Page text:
Modellers all learn about the different components of transit trip travel time, and the “perceived” weights that people put on them. It’s a useful insight into how transit works, and I find it’s a great exercise for testing how “useful” a new transit service is. The trouble is, after learning about weights, everyone wants to customize them – for their economic analysis, for one component of their model, etc. And analysis quickly gets inconsistent. Here’s why I think that’s often a bad idea – and why I think the weights used in transit assignment should be applied, unchanged, for all other parts of analysis. (And it’s not just me – the US Federal Transit Administration made this exact point in a 2006 discussion.)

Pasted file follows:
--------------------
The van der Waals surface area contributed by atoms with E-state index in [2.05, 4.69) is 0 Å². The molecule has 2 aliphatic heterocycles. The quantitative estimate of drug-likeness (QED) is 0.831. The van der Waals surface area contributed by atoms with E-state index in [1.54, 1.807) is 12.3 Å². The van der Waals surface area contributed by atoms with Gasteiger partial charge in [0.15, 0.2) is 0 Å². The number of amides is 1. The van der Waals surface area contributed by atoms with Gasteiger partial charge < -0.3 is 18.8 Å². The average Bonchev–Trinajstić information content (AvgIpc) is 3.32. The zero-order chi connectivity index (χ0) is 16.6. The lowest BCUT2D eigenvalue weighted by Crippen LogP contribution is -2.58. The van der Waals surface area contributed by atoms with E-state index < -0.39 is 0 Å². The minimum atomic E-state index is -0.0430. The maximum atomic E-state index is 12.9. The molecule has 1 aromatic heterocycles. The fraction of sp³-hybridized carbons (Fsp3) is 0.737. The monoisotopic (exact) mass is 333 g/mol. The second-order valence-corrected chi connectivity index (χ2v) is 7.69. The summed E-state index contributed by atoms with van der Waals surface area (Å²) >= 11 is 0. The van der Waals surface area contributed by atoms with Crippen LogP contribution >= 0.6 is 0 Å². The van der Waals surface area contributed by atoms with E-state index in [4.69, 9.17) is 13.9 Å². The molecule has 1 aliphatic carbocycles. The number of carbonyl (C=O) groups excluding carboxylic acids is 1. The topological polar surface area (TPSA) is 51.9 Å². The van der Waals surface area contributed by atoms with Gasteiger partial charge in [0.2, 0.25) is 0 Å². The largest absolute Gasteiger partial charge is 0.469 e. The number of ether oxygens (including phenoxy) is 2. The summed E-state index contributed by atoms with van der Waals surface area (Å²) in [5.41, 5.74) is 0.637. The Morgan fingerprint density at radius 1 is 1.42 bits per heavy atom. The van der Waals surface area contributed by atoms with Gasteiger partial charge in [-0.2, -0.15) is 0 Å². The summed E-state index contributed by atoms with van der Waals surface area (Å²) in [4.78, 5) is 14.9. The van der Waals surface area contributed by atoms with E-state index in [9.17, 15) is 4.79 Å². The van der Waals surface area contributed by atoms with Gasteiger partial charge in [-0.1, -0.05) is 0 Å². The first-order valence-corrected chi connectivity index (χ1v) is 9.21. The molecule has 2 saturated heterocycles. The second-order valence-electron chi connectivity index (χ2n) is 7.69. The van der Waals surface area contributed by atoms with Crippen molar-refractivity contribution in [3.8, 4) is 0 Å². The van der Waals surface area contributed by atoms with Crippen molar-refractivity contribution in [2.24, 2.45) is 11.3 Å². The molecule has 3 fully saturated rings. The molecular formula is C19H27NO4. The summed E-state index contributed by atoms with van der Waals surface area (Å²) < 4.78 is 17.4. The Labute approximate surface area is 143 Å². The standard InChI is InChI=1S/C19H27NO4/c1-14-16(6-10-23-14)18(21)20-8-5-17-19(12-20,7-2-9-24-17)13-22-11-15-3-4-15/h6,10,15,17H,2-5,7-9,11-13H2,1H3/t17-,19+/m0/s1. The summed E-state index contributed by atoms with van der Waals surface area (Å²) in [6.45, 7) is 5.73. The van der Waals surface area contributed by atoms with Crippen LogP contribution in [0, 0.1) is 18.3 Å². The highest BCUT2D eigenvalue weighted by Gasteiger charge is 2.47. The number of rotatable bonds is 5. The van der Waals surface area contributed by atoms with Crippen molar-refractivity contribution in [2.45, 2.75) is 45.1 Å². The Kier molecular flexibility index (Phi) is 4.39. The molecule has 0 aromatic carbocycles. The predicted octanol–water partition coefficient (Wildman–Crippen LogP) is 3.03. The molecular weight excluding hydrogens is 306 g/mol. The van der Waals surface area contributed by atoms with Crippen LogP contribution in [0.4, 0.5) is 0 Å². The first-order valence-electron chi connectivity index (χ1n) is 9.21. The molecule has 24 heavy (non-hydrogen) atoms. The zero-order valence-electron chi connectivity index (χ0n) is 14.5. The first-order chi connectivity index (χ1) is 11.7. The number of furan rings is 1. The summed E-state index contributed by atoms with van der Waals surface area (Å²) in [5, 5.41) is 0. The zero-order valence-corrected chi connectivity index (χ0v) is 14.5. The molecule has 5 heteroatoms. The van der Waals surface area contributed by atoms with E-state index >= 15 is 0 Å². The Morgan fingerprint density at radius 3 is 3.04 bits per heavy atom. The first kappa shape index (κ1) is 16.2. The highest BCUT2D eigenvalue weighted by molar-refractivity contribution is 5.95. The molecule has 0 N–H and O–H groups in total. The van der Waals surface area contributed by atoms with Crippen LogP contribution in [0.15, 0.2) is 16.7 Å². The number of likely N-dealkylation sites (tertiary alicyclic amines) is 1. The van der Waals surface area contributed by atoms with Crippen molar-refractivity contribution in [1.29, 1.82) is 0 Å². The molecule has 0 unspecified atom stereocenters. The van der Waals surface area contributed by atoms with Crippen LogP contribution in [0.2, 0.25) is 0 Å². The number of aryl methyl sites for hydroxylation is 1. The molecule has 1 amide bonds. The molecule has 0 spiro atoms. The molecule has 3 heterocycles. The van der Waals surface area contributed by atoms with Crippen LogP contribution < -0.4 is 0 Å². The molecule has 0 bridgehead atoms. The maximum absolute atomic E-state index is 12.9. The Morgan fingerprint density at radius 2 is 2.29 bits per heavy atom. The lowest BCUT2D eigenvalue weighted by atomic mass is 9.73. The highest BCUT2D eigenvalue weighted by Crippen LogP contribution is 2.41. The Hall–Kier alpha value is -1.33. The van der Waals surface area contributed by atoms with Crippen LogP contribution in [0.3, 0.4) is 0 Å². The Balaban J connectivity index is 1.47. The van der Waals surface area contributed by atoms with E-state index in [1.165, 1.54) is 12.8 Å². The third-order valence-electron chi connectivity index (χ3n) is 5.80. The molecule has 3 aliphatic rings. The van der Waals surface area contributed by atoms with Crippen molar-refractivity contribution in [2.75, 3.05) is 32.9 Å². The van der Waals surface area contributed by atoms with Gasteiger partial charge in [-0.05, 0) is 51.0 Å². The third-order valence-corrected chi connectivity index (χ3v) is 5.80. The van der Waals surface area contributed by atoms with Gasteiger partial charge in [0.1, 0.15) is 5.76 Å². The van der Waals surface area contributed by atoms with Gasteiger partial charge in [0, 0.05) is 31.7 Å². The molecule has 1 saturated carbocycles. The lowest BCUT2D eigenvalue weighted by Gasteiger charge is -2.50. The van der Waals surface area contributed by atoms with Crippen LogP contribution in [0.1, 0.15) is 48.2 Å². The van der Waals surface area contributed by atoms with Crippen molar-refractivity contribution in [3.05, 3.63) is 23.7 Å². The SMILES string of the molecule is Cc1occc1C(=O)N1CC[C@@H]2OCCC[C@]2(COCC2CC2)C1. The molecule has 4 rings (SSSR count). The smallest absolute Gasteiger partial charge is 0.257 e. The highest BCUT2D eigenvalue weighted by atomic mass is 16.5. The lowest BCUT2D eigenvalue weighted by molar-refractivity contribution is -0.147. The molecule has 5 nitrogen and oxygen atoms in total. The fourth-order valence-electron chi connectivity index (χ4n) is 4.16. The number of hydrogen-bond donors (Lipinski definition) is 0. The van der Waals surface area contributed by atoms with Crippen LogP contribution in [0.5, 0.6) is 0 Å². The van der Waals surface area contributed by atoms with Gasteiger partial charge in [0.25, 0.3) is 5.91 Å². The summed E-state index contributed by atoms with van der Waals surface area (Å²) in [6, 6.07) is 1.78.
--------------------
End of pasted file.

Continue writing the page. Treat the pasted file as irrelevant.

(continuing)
Suppose that we have a four-stage model with different transit time weights: Continue reading Consistency in Time Weights
What makes a big organization work well?
Prior to my current job, my full-time working life was mostly in smaller companies. But working in a big company is a very different beast – making many teams and divisions move together is quite a task.
Some time ago, a friend pointed me to an interesting Wiki discussion on project management ideas. I followed a few threads there and stumbled on a fascinating book: Organizational Patterns of Agile Software Development by Coplien & Harrison.
It’s essentially a collection of ideas for improving organizations: building, healing, repair and growth. It’s written in a straightforward, browseable format: “if you have this problem, try this idea to fix it.” The book’s written for the software industry, but I feel most of the ideas are applicable in a wide range of fields.
Reading the book, what did I take away? Continue reading Organizational Patterns